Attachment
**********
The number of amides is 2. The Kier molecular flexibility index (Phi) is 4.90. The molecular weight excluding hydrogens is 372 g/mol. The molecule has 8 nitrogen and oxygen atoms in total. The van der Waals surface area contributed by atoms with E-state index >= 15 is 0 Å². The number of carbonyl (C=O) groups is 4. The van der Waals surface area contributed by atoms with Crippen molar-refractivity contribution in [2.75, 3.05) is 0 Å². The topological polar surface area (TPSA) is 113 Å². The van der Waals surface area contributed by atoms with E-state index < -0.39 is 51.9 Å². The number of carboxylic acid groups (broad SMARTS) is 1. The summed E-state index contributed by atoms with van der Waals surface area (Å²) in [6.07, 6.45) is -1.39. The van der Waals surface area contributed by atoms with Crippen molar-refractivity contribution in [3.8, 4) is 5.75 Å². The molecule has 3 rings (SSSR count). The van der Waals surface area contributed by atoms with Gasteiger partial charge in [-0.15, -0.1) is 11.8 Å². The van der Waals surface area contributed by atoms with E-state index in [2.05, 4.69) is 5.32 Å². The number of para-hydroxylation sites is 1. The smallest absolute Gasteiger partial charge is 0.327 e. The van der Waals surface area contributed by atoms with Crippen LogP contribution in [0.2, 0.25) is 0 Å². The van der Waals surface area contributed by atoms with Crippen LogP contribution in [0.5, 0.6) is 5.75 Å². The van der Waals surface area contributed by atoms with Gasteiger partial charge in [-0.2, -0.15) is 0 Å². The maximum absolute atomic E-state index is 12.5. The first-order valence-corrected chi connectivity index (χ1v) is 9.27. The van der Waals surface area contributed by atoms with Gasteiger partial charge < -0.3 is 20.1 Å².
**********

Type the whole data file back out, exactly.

The number of amides is 2. The Kier molecular flexibility index (Phi) is 4.90. The molecular weight excluding hydrogens is 372 g/mol. The molecule has 8 nitrogen and oxygen atoms in total. The van der Waals surface area contributed by atoms with E-state index >= 15 is 0 Å². The number of carbonyl (C=O) groups is 4. The van der Waals surface area contributed by atoms with Crippen molar-refractivity contribution in [2.75, 3.05) is 0 Å². The topological polar surface area (TPSA) is 113 Å². The van der Waals surface area contributed by atoms with E-state index < -0.39 is 51.9 Å². The number of carboxylic acid groups (broad SMARTS) is 1. The summed E-state index contributed by atoms with van der Waals surface area (Å²) in [6.07, 6.45) is -1.39. The van der Waals surface area contributed by atoms with Crippen molar-refractivity contribution in [3.8, 4) is 5.75 Å². The molecule has 3 rings (SSSR count). The van der Waals surface area contributed by atoms with Gasteiger partial charge in [-0.15, -0.1) is 11.8 Å². The van der Waals surface area contributed by atoms with E-state index in [2.05, 4.69) is 5.32 Å². The number of para-hydroxylation sites is 1. The smallest absolute Gasteiger partial charge is 0.327 e. The van der Waals surface area contributed by atoms with Crippen LogP contribution in [0.2, 0.25) is 0 Å². The van der Waals surface area contributed by atoms with Crippen LogP contribution in [0.5, 0.6) is 5.75 Å². The van der Waals surface area contributed by atoms with Gasteiger partial charge in [-0.2, -0.15) is 0 Å². The maximum absolute atomic E-state index is 12.5. The first-order valence-corrected chi connectivity index (χ1v) is 9.27. The van der Waals surface area contributed by atoms with Gasteiger partial charge < -0.3 is 20.1 Å².